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IonMonkey: don't treat JSOP_LABEL as a jump opcode during preliminary analysis

RESOLVED FIXED

Status

()

Core
JavaScript Engine
RESOLVED FIXED
5 years ago
5 years ago

People

(Reporter: bhackett, Unassigned)

Tracking

(Blocks: 1 bug)

Other Branch
x86
Mac OS X
Points:
---

Firefox Tracking Flags

(Not tracked)

Details

Attachments

(1 attachment)

Created attachment 639441 [details] [diff] [review]
patch

JSOP_LABEL is a no-op annotation, but the analysis passes used by type inference (bytecode, lifetimes, SSA) treat it as a jump, degrading precision.  This bites on the fannkuch benchmark in bug 771106, where the extra edges cause some locals to be treated as possibly-undefined with a lot of stub calls resulting.  Fixing this takes time for --ion -n from 24s to 12s
Attachment #639441 - Flags: review?(dvander)
Comment on attachment 639441 [details] [diff] [review]
patch

Review of attachment 639441 [details] [diff] [review]:
-----------------------------------------------------------------

Sweet!
Attachment #639441 - Flags: review?(dvander) → review+
https://hg.mozilla.org/projects/ionmonkey/rev/171cc91d4c18
Status: NEW → RESOLVED
Last Resolved: 5 years ago
Resolution: --- → FIXED

Comment 3

5 years ago
(In reply to Brian Hackett (:bhackett) from comment #0)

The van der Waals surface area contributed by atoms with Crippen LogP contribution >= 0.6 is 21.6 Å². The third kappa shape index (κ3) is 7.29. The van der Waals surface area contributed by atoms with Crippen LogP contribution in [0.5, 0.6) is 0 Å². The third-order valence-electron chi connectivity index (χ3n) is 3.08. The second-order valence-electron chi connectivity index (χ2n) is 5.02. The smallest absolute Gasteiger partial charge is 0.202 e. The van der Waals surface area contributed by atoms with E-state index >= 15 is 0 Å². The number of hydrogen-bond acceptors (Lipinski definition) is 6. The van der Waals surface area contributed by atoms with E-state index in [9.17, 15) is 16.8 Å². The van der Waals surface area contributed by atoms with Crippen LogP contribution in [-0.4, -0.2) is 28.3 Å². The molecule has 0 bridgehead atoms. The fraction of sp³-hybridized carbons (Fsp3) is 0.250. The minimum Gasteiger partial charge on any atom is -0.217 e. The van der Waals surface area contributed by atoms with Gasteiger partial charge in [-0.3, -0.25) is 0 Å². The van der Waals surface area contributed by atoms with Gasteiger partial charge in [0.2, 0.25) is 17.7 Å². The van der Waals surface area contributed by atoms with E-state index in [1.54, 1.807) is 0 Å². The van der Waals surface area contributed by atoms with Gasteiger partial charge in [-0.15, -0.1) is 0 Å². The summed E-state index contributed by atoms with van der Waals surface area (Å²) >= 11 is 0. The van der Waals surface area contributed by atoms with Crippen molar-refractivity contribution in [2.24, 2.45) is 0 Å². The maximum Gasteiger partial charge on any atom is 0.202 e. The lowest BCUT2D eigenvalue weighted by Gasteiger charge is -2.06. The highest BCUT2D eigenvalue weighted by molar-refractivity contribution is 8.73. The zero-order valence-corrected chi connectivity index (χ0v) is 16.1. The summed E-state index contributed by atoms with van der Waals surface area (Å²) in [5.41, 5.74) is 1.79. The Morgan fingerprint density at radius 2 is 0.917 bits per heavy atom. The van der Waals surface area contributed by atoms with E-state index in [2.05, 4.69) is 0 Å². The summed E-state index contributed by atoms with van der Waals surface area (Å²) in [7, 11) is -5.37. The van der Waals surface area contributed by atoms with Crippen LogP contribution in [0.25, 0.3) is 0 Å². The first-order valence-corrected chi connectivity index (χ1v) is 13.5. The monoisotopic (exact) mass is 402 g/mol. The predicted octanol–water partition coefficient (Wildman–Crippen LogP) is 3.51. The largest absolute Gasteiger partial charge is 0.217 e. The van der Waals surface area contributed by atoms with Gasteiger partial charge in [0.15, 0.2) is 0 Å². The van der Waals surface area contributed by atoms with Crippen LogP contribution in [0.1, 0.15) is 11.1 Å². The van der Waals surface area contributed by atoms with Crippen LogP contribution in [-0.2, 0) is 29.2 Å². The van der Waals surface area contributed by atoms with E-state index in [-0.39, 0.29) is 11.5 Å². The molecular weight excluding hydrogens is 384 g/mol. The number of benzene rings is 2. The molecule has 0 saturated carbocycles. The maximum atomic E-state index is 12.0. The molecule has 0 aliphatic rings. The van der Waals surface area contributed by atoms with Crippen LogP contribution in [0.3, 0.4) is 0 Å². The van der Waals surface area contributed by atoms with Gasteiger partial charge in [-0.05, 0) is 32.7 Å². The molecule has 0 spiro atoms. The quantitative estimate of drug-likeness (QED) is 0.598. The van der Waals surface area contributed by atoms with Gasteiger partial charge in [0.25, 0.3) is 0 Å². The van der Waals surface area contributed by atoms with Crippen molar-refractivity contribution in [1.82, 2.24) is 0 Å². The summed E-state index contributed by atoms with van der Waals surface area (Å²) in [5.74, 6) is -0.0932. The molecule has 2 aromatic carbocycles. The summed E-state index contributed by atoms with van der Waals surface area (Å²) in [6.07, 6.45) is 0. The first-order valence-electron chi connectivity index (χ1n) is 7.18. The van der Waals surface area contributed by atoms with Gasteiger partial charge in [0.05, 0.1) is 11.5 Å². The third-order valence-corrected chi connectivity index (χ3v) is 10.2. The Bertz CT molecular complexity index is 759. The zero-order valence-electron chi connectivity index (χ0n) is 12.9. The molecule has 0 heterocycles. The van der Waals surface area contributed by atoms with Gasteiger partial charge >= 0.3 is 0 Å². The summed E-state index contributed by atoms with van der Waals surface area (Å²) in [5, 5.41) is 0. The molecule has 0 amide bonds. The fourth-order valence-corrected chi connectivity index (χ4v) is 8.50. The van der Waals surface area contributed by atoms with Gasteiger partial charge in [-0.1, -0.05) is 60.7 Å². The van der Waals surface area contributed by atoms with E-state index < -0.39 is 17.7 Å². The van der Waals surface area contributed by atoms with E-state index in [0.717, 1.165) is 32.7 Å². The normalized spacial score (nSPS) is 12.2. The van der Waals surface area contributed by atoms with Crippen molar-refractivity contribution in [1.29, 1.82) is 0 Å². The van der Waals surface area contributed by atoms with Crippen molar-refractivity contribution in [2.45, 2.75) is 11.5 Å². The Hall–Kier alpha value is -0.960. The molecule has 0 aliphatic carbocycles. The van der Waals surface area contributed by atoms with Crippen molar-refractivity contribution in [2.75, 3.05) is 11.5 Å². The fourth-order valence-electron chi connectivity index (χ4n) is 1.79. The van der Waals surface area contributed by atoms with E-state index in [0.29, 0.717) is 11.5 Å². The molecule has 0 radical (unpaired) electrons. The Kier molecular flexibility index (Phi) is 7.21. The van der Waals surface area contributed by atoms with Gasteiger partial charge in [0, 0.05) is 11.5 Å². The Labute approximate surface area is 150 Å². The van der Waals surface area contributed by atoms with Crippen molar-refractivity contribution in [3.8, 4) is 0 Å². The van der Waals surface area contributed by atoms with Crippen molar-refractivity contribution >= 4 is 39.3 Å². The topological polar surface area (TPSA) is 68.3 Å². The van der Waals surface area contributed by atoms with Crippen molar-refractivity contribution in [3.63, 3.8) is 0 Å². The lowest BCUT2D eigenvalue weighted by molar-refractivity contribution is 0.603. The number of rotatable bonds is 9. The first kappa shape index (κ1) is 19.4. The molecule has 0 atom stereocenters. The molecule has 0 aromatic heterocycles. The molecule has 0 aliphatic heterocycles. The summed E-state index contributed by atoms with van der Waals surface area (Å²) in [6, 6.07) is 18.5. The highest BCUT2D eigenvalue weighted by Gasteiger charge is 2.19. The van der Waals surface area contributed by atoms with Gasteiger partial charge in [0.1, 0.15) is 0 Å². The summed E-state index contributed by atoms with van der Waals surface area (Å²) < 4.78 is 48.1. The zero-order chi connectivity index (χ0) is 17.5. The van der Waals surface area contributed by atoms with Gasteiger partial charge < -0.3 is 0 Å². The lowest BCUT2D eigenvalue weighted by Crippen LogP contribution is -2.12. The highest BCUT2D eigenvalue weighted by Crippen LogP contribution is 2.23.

> Fixing this takes time for --ion -n from 24s to 12s

I don't see a big change locally or on awfy, was the test on a modified version of fannkuch (maybe the hand-optimized one in bug 771106)?
Yes, this is fixing the hand optimized fannkuch benchmark.  The basic one has extra shifts that coerce the value the compiler thinks may be undefined into an int32, so we don't take stub calls.  Though pretty soon I'd like to work on getting emscripten to generate code closer to the hand optimized benchmark in bug 771106, as that is the pattern I'd like to optimize for base + index accesses.

Comment 5

5 years ago
Ok, I see, thanks.

Regarding modifying emscripten to generate fewer << >> operations, there is a good chance we would want to do that in the C++ LLVM backend we are planning to write. The current compiler is written in JS and parses LLVM bitcode externally to LLVM, it does not perform well on 1M+ codebases, and also there are various optimization benefits from implementing a C++ backend. So for new optimizations we might want to focus on that as opposed to optimizing the current compiler. Unless there is a very simple solution.

Regarding the C++ backend, the plan is for Rafael and I to start very soon, and hopefully it will not take too long.
(In reply to Alon Zakai (:azakai) from comment #5)
> Ok, I see, thanks.
> 
> Regarding modifying emscripten to generate fewer << >> operations, there is
> a good chance we would want to do that in the C++ LLVM backend we are
> planning to write. The current compiler is written in JS and parses LLVM
> bitcode externally to LLVM, it does not perform well on 1M+ codebases, and
> also there are various optimization benefits from implementing a C++
> backend. So for new optimizations we might want to focus on that as opposed
> to optimizing the current compiler. Unless there is a very simple solution.
> 
> Regarding the C++ backend, the plan is for Rafael and I to start very soon,
> and hopefully it will not take too long.

Sounds good to me, can you loop me in on bugs/etc. for that new backend?  I'd like to help.  (My pre-Mozilla background is after all in C/C++ static analysis)

Comment 7

5 years ago
Sure thing, very happy you are interested in this!
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